Cool Queers: Nona Chalant and the unapologetic Tel Aviv drag scene

PHOTO: Jude Mosco

PHOTO: Jude Mosco

This article originally ran in the printed edition of WUSSY vol.04.
You can still order your copy

Moving to Tel Aviv at the age of 22 and discovering many free spirits in the queer-friendly Middle Eastern mecca, the first year as the new incarnation Nona Chalant was spent photo shooting. You would be surprised any shyness was ever present:  the performer now exudes electricity, packing out venues and inspiring other baby queens, with unshakeable grace and confidence.

House of Nona supports troves of young queer people in Israel with encouragements that drag will save the world. “Take your art out of the closet” and live to the fullest, regardless of the surrounding stigma, a factor not unknown in the religious expectations of gender and sexuality by a country also exposed for - not only its interferences via policing of neighboring lands but - its false support of queerness a la pinkwashing.

Regardless of the fact that queer people may not have the equal rights they deserve, the Tel Aviv queer community grows and thrives with many active artists. Recently, Nona released a music video “Drag Will Save the World” with dancers and friends including Asis D’Orange (also featured in WUSSY Vol. 4) and Army of Lovers’ Jean-Pierre Barda. Talented singer and Israeli X-Factor participant Morbid Eddie and music producer Lyrik all combined powers with art director and photographer Ido Wolfman, Nona saying of the production, “for me, this is the new creative and unapologetic generation of drag.”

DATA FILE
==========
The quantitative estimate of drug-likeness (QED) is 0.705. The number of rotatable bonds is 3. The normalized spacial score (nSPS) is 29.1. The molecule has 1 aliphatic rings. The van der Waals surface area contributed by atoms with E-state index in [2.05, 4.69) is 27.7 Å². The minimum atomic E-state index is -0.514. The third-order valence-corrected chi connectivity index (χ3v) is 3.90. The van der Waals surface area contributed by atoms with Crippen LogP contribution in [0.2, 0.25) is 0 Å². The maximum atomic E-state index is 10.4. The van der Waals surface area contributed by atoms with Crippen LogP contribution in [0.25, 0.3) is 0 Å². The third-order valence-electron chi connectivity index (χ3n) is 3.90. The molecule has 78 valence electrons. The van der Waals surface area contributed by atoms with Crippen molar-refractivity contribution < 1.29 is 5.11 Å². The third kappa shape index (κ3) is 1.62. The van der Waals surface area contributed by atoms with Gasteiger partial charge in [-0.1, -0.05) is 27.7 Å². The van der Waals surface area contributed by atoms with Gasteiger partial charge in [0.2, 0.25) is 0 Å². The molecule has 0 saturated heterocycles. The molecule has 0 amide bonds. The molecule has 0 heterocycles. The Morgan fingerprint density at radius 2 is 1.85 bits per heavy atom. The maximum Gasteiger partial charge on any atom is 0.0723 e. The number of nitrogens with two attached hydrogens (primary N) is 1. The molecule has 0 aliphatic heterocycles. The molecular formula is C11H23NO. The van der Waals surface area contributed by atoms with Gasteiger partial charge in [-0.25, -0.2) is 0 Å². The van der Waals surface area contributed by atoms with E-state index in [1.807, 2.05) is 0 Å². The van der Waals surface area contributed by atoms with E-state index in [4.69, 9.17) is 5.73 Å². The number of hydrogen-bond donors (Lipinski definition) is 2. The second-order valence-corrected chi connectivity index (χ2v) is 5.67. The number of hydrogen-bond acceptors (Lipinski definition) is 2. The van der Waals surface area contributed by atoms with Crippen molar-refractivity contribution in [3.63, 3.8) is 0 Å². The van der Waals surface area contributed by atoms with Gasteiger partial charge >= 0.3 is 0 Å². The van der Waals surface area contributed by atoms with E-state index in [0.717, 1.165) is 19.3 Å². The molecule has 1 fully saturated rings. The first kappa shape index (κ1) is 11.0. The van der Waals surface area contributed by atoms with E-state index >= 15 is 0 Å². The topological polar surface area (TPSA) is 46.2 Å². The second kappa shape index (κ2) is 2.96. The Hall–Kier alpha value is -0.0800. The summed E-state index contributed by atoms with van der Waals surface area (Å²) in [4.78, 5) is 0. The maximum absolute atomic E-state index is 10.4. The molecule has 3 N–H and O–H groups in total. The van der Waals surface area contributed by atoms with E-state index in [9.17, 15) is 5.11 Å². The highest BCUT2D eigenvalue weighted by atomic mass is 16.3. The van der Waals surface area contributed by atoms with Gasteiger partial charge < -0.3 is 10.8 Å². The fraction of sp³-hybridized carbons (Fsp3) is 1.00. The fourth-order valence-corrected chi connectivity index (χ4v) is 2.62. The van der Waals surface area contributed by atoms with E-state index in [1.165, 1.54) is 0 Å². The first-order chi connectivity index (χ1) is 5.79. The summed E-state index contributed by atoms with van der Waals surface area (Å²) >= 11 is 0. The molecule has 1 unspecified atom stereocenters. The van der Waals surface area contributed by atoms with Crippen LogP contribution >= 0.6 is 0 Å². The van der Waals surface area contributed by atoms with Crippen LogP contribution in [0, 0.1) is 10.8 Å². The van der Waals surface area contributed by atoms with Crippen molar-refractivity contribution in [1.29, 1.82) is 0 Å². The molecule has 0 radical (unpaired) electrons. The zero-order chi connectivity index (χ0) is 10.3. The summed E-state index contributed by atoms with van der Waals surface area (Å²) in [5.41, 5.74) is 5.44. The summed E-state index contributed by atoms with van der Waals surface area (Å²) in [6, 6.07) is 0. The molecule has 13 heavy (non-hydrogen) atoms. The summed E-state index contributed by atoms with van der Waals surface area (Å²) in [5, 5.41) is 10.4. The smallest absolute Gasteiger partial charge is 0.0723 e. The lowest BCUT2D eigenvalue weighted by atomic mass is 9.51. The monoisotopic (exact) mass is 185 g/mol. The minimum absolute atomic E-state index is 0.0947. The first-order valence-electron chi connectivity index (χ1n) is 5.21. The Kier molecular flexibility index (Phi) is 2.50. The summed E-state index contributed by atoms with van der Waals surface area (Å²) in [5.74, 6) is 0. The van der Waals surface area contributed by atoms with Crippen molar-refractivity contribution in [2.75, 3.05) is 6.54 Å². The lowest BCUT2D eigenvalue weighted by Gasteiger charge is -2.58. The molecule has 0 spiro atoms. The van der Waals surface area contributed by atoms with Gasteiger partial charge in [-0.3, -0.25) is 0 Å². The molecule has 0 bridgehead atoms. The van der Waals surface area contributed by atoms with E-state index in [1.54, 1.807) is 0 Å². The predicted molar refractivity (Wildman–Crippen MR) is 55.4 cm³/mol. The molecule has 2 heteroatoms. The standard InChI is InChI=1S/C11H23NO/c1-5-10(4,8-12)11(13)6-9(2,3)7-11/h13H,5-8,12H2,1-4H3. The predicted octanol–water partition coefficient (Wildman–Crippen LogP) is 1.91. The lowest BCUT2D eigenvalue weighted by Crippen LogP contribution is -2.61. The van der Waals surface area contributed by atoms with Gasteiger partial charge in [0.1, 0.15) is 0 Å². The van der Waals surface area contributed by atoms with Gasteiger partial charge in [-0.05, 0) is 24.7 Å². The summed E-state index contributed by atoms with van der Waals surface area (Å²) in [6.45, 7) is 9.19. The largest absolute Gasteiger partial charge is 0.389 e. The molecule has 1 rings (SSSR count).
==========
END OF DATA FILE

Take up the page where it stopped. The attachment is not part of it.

As a queer personality quickly recognized for the fierce fashionista and makeup artistry, Nona’s refined and sleek style, catching the eye of Italian Vogue, has leanings towards the golden era of McQueen and regal Isabella Blow accessory sensibility. Nona’s flirtations with lush, religious motifs and gothic high-fashion fetish fete frames the performer as an unsurprisingly popular figurehead in the Tel Aviv drag scene. Unsurprisingly Nona also is creating fashions, notably the "See-Horse" sunglasses, a 3D printing collab with Yaron Shmarkin.

“Drag plays with our stiff definition of gender and once the world will truly realize that we can be whatever we choose to be, we will be more kind and tolerant to one another and the world will be a much better place to live in,” Nona says. “If we can be anything that we want to be, we will be more forgiving and acceptive also towards ourselves. I know I would be happy to live in such a world.”

PHOTO: Ido Wolfman

PHOTO: Ido Wolfman

As a child, Ronny Chokron lived amongst fashion. Thanks to a mother who did export with clothing from Paris, working in a leather factory, the teen spark of a to-be Nona ignited in deconstructing clothing to create entirely new outfits. Combined with a love of painting and transforming said art to make-up, the conceptual creativity of her future performer found true formation when getting into full face during the Israeli Halloween of 2011. “There was this electricity. People didn’t recognize me,” Nona says of the early days. “This feeling was very fascinating for me!”

New York and American drag has also played a big role in the ‘nonchalant’ fashions of this bold performer. “When I started I was really inspired by the early seasons of RuPaul’s Drag Race because I found my inspiration in those personas. So big and so out there! In Israel, the local drag queens are also big and out there but I loved the fashion they bring into it. For me, Nona, all of her essence is New York. Nona, she is very classic, she’s got an edge, she’s always in style or making new style and that’s the fun of it.”

All of Nona’s sides are expressed, with many faces, yet remains branded, cohesive and conceptual.


Sunni Johnson is a writer, zinester, and musician based in Atlanta, GA.